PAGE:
Men, Memories and Missing Pieces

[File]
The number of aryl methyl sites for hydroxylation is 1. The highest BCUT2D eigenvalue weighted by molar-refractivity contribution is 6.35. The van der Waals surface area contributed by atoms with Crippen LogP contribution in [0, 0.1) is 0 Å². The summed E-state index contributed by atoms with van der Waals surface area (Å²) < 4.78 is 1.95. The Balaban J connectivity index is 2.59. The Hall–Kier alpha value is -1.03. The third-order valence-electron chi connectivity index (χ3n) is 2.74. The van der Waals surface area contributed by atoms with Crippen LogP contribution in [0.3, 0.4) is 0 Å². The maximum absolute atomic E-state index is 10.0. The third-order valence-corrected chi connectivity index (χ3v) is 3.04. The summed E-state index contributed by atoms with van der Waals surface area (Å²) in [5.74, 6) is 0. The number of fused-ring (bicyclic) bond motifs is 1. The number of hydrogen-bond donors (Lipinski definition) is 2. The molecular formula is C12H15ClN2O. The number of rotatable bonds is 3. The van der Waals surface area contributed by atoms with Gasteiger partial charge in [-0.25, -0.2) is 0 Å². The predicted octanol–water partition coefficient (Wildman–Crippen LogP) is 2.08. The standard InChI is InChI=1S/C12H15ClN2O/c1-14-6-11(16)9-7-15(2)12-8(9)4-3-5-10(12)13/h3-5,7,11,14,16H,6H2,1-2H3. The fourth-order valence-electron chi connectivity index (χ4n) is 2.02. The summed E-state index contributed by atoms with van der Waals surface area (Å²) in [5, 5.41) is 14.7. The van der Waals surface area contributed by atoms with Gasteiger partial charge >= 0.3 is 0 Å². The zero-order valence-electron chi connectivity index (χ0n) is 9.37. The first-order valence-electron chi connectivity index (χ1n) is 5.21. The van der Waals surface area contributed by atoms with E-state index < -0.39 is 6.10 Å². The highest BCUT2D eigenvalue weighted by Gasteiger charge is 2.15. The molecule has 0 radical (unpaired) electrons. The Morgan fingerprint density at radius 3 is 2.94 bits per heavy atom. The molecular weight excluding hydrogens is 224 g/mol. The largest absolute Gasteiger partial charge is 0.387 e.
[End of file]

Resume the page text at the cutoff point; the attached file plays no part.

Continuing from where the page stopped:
Men Without Women, Haruki Murakami, ISBN 9780451494, Bond Street Books, 2017 "Well, that was weird!" might be the first fleeting thought to cross a reader’s mind who is new to experiencing Haruki Murakami’s bizarre world of jazz, baseball, ghosts, cats, spaghetti, marathon, sex, and ironing. Bathed in an ever-gyrating whirlpool of urban myths, parables, postmodern nightmares, miracles, puzzles, and pop art, Murakami’s characters appear as those familiar strangers with whom you could gladly share a psychedelic trip down the dark abyss of deserted memories. The Kafkaesque prose master’s unusual dream-reality requires a contemplative engagement of one’s memory in all its missing bits and poetic elusiveness. On that account, his romantic treatment of the shadowy figures of imagination captures a less predictable world of fantasies and fickle nostalgia. Despite its clearly strong narrative command over everyday reality and substantial issues, the idiosyncratic pattern of storytelling one comes across in Murakami’s latest translated collection, Men Without Women (2017) is not an exception either. This book may be easily misunderstood for its somewhat obscurantist title, for it has nothing to do with Hemingway’s narrative of rugged prizefighters in his similarly titled 1927 work from which our Japanese storyteller would seem to have […]

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